Evolution's Wedge: Competition and the Origins of Diversity

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Overview

Evolutionary biology has long sought to explain how new traits and new species arise. Darwin maintained that competition is key to understanding this biodiversity and held that selection acting to minimize competition causes competitors to become increasingly different, thereby promoting new traits and new species. Despite Darwin’s emphasis, competition’s role in diversification remains controversial and largely underappreciated.


In their synthetic and provocative book, ...

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Evolution's Wedge: Competition and the Origins of Diversity

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Overview

Evolutionary biology has long sought to explain how new traits and new species arise. Darwin maintained that competition is key to understanding this biodiversity and held that selection acting to minimize competition causes competitors to become increasingly different, thereby promoting new traits and new species. Despite Darwin’s emphasis, competition’s role in diversification remains controversial and largely underappreciated.


In their synthetic and provocative book, evolutionary ecologists David and Karin Pfennig explore competition's role in generating and maintaining biodiversity. The authors discuss how selection can lessen resource competition or costly reproductive interactions by promoting trait evolution through a process known as character displacement. They further describe character displacement’s underlying genetic and developmental mechanisms. The authors then consider character displacement’s myriad downstream effects, ranging from shaping ecological communities to promoting new traits and new species and even fueling large-scale evolutionary trends. Drawing on numerous studies from natural populations, and written for a broad audience, Evolution’s Wedge seeks to inspire future research into character displacement’s many implications for ecology and evolution.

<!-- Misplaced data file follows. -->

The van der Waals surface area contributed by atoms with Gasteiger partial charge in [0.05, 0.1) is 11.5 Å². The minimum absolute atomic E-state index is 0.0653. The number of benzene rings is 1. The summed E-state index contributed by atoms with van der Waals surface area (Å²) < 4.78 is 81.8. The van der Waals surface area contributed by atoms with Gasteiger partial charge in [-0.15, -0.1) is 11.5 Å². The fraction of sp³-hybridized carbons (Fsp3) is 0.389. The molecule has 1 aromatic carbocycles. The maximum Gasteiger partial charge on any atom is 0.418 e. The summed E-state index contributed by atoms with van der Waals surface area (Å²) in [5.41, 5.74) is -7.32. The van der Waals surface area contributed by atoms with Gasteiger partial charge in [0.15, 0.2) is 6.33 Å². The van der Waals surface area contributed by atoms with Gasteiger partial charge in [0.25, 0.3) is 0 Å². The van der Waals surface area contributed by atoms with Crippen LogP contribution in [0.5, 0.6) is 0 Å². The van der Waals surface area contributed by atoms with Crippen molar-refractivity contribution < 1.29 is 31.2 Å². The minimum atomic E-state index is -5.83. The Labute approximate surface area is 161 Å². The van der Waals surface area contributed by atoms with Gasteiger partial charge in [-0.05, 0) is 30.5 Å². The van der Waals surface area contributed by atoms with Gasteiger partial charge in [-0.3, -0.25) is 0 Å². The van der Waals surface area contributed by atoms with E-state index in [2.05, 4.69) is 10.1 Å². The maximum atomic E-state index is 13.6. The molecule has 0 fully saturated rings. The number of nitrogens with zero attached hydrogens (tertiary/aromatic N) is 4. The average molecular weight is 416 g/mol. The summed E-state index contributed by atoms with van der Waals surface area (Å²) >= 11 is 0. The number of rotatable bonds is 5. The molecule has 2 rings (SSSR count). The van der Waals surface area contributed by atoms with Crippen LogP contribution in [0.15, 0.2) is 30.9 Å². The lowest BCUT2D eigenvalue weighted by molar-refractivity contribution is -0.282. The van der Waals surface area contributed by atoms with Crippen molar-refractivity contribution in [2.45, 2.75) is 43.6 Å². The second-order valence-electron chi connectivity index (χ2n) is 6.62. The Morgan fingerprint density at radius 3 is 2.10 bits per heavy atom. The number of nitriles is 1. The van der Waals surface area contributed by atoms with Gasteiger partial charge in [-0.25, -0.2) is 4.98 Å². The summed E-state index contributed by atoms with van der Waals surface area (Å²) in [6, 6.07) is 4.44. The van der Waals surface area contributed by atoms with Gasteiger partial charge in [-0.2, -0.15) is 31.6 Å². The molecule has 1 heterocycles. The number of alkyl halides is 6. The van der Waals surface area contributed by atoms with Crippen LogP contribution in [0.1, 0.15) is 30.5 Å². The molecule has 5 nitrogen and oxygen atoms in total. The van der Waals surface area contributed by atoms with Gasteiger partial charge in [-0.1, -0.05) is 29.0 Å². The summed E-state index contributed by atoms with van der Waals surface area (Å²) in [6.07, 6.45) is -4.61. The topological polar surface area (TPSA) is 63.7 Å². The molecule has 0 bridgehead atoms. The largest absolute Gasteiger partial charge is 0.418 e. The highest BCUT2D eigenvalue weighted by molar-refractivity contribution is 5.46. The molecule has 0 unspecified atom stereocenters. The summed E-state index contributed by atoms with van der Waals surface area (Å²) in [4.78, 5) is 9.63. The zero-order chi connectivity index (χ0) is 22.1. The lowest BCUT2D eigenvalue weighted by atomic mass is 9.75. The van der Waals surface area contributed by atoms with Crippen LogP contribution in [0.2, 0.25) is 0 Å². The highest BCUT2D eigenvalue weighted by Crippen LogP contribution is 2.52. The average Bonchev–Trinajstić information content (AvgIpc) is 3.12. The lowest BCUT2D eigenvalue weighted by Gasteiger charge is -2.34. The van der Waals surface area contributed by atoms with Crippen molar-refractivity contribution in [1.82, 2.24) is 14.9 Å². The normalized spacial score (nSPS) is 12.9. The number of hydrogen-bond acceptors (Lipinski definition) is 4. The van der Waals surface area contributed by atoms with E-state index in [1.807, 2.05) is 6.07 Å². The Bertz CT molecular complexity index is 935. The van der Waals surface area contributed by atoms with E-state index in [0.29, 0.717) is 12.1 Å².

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Editorial Reviews

From the Publisher

"Fresh. . . . Well documented and easily accessible. . . . Highly recommended."--Choice
Choice - F. T. Kuserk
“Fresh. . . . Well documented and easily accessible. . . . Highly recommended.”
BioScience - Alexander Pigot
"Enjoyable to read. . . . [Evolution's Wedge is] a valuable resource for any student or established researcher with an interest in Earth’s biological diversity."
The Quarterly Review of Biology - Richard A. Richards
"A welcome addition to the discussion."
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Product Details

  • ISBN-13: 9780520274181
  • Publisher: University of California Press
  • Publication date: 10/25/2012
  • Series: Organisms and Environments Series
  • Pages: 320
  • Product dimensions: 7.20 (w) x 10.10 (h) x 2.90 (d)

Meet the Author

David W. Pfennig is Professor of Biology at the University of North Carolina.
Karin S. Pfennig is Associate Professor of Biology at the University of North Carolina.

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Read an Excerpt

Evolution's Wedge

Competition and the Origins of Diversity


By David W. Pfennig, Karin S. Pfennig

UNIVERSITY OF CALIFORNIA PRESS

Copyright © 2012 The Regents of the University of California
All rights reserved.
ISBN: 978-0-520-27418-1



CHAPTER 1

DISCOVERY OF A UNIFYING PRINCIPLE


In a frequently heard—and perhaps apocryphal—story, the evolutionary biologist J. B. S . Haldane, when asked to comment on what could be inferred about the Creator based on the creation, is reported to have said, "He must have had an inordinate fondness of beetles" (Farrell 1998). Why are there so many species of beetles (Figure 1.1A)? For that matter, why are there so many different kinds of living things generally?

As it turns out, living things are amazingly diverse. As one measure of this diversity, conservative estimates place the number of species alive today at 8 to 10 million (Stork 1993; Hamilton et al. 2010; Wilson 2010, p. x; Mora et al. 2011). Yet, as staggering as these numbers are, they vastly underestimate life's true diversity: all species consist of individual organisms that are themselves unique. Indeed, each species comprises a bewildering array of morphological, physiological, ecological, and behavioral traits (for example, see Figure 1.1B, C). In short, the total inherited variation of all organisms—"biodiversity," as coined by Wilson and Peter (1988)—is truly astounding.

Biodiversity demands explanation. Why are there so many different species? Why do species typically express different traits, especially when these traits influence resource acquisition or reproduction (for example, see Figure 1.1B)? Why do species harbor so much trait variation within them, which, in some cases, is as pronounced as the variation normally seen between different species (for example, see Figure 1.1C)? What factors trigger the formation of new traits and new species in the first place? Finally, once new species do arise, why do they sometimes coexist with other species and sometimes not?